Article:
Learn to count, Mr Prime Minister.
John Key bemoans the fact that, in winning 47.99% of the Party Vote, that his government will have “only” 60 seats in Parliament. This, despite the fact, that 60 seats is approximately 48% of the total seats in Parliament (plus over-hangs).
In fact, Key makes this bizarre statement,
”But it’s a funny system when you can poll this massive number and still theoretically be wondering whether you’ve got a government.
”If this was First Past the Post and there were 100 MPs, there would be roughly 65 National seats and 35 Labour, so it would be this massive majority.
”Yet under MMP you sit there and go, ‘you’ve got this hugh result and yet it still feels tight’.” Source
Mr Key needs to understand that proportional representation gives a Party the number of seats that they are entitled to – no more, no less, generally speaking.
For him to say that ”if this was First Past the Post and there were 100 MPs, there would be roughly 65 National seats and 35 Labour” is nonsensical. If the Tooth Fairy existed, I’d have fifty cents for a tooth I lost some years ago.
For one thing, under First Past the Post, there is no guarantee that a Party will recieve seats in Parliament according to how the punters vote. Two (in)famous examples are the general elections of 1978 and 1981, where Labour won more votes than National (under FPP) – and yet National gained the majority of seats. Muldoon’s government was elected with a minority of votes.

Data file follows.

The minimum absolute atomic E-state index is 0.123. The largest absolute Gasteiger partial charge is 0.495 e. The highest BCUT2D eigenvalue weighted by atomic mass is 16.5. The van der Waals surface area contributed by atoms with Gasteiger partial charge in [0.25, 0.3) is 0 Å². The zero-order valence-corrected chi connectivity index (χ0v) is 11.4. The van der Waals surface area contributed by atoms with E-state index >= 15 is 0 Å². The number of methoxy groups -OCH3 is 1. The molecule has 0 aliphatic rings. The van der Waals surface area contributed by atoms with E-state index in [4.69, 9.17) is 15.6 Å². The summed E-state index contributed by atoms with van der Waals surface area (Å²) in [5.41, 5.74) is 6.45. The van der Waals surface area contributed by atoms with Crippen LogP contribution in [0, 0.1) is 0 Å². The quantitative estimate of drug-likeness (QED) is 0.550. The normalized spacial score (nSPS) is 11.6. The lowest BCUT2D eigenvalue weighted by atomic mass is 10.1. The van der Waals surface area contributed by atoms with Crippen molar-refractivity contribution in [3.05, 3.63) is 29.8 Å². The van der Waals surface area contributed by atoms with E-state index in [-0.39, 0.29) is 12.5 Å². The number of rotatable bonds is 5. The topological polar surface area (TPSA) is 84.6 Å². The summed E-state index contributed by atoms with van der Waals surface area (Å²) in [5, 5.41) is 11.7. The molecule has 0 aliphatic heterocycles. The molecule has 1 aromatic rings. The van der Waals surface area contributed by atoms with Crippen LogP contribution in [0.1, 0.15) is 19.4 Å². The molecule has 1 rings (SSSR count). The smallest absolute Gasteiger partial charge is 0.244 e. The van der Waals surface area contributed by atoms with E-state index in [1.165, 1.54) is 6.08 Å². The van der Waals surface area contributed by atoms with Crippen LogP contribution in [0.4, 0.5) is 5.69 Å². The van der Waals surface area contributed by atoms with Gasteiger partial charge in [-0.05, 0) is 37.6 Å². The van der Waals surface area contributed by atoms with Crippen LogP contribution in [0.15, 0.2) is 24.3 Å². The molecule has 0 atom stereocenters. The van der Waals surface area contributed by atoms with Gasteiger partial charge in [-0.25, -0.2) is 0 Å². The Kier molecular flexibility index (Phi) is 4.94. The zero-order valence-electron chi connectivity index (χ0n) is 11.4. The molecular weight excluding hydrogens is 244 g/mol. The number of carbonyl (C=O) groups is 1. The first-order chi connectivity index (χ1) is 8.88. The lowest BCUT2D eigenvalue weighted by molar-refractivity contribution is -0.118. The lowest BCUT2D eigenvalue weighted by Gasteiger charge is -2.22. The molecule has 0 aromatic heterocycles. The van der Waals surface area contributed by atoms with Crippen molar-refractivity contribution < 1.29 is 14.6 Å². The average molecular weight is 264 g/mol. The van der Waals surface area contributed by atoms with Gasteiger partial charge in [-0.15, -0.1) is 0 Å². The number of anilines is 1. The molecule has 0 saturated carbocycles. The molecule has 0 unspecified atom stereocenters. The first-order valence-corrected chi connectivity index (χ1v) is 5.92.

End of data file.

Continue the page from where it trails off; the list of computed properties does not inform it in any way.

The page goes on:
There is no internal logic to FPP. It is a purely random system that does not deliver rational results, set on any sound principle.
There is no sound reason why Key’s belief that - ”if this was First Past the Post and there were 100 MPs, there would be roughly 65 National seats and 35 Labour” – would come true. It could equally be true that under FPP, Labour would have won more seats.
Let me explain it to Mr Key in terms that he should be able to comprehend;
Mr Key is selling shares in Company X. Each share is $1. If I am buying $400 worth of shares, and another guy is buying $600 worth of shares, how many shares do we each get?
Test on Monday.
If John Key thinks he should get 65 seats out of 100 (65%), then let him campaign for that result.
Otherwise, as the immortal Bard put it, “Suck it up, dude, and deal with it!”